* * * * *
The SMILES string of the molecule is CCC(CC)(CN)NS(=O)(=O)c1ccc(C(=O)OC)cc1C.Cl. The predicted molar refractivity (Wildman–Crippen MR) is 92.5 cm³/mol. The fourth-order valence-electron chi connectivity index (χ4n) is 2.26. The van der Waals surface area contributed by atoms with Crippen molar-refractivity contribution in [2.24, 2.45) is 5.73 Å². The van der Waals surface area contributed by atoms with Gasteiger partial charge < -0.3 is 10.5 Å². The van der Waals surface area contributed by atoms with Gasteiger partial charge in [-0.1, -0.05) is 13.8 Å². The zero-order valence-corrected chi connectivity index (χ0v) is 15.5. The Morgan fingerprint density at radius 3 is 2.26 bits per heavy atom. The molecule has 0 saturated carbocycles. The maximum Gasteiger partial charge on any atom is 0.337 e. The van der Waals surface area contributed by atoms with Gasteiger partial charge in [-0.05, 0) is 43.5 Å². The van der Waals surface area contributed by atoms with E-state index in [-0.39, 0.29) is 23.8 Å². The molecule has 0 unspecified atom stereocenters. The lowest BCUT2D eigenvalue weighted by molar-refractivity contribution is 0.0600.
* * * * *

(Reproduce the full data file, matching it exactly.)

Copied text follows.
The SMILES string of the molecule is CCC(CC)(CN)NS(=O)(=O)c1ccc(C(=O)OC)cc1C.Cl. The predicted molar refractivity (Wildman–Crippen MR) is 92.5 cm³/mol. The fourth-order valence-electron chi connectivity index (χ4n) is 2.26. The van der Waals surface area contributed by atoms with Crippen molar-refractivity contribution in [2.24, 2.45) is 5.73 Å². The van der Waals surface area contributed by atoms with Gasteiger partial charge < -0.3 is 10.5 Å². The van der Waals surface area contributed by atoms with Gasteiger partial charge in [-0.1, -0.05) is 13.8 Å². The zero-order valence-corrected chi connectivity index (χ0v) is 15.5. The Morgan fingerprint density at radius 3 is 2.26 bits per heavy atom. The molecule has 0 saturated carbocycles. The maximum Gasteiger partial charge on any atom is 0.337 e. The van der Waals surface area contributed by atoms with Gasteiger partial charge in [-0.05, 0) is 43.5 Å². The van der Waals surface area contributed by atoms with E-state index in [-0.39, 0.29) is 23.8 Å². The molecule has 0 unspecified atom stereocenters. The lowest BCUT2D eigenvalue weighted by molar-refractivity contribution is 0.0600.